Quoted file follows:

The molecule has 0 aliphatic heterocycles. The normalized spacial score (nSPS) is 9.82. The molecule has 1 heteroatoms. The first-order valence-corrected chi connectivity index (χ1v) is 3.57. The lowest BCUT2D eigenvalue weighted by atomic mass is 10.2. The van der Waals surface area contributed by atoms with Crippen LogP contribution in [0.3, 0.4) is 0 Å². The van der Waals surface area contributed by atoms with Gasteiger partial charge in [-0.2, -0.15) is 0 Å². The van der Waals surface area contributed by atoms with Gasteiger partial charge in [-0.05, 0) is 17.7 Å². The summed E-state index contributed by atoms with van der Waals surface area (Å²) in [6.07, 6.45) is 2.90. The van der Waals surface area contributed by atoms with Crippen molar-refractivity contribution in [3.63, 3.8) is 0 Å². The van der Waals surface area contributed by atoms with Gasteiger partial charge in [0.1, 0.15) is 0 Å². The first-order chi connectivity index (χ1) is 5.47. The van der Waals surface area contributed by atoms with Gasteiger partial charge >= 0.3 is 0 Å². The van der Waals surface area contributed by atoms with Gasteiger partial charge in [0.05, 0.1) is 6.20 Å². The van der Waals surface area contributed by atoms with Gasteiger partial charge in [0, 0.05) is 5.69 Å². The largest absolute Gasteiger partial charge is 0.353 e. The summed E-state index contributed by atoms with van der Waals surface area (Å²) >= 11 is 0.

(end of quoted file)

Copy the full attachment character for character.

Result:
The molecule has 0 aliphatic heterocycles. The normalized spacial score (nSPS) is 9.82. The molecule has 1 heteroatoms. The first-order valence-corrected chi connectivity index (χ1v) is 3.57. The lowest BCUT2D eigenvalue weighted by atomic mass is 10.2. The van der Waals surface area contributed by atoms with Crippen LogP contribution in [0.3, 0.4) is 0 Å². The van der Waals surface area contributed by atoms with Gasteiger partial charge in [-0.2, -0.15) is 0 Å². The van der Waals surface area contributed by atoms with Gasteiger partial charge in [-0.05, 0) is 17.7 Å². The summed E-state index contributed by atoms with van der Waals surface area (Å²) in [6.07, 6.45) is 2.90. The van der Waals surface area contributed by atoms with Crippen molar-refractivity contribution in [3.63, 3.8) is 0 Å². The van der Waals surface area contributed by atoms with Gasteiger partial charge in [0.1, 0.15) is 0 Å². The first-order chi connectivity index (χ1) is 5.47. The van der Waals surface area contributed by atoms with Gasteiger partial charge >= 0.3 is 0 Å². The van der Waals surface area contributed by atoms with Gasteiger partial charge in [0.05, 0.1) is 6.20 Å². The van der Waals surface area contributed by atoms with Gasteiger partial charge in [0, 0.05) is 5.69 Å². The largest absolute Gasteiger partial charge is 0.353 e. The summed E-state index contributed by atoms with van der Waals surface area (Å²) >= 11 is 0.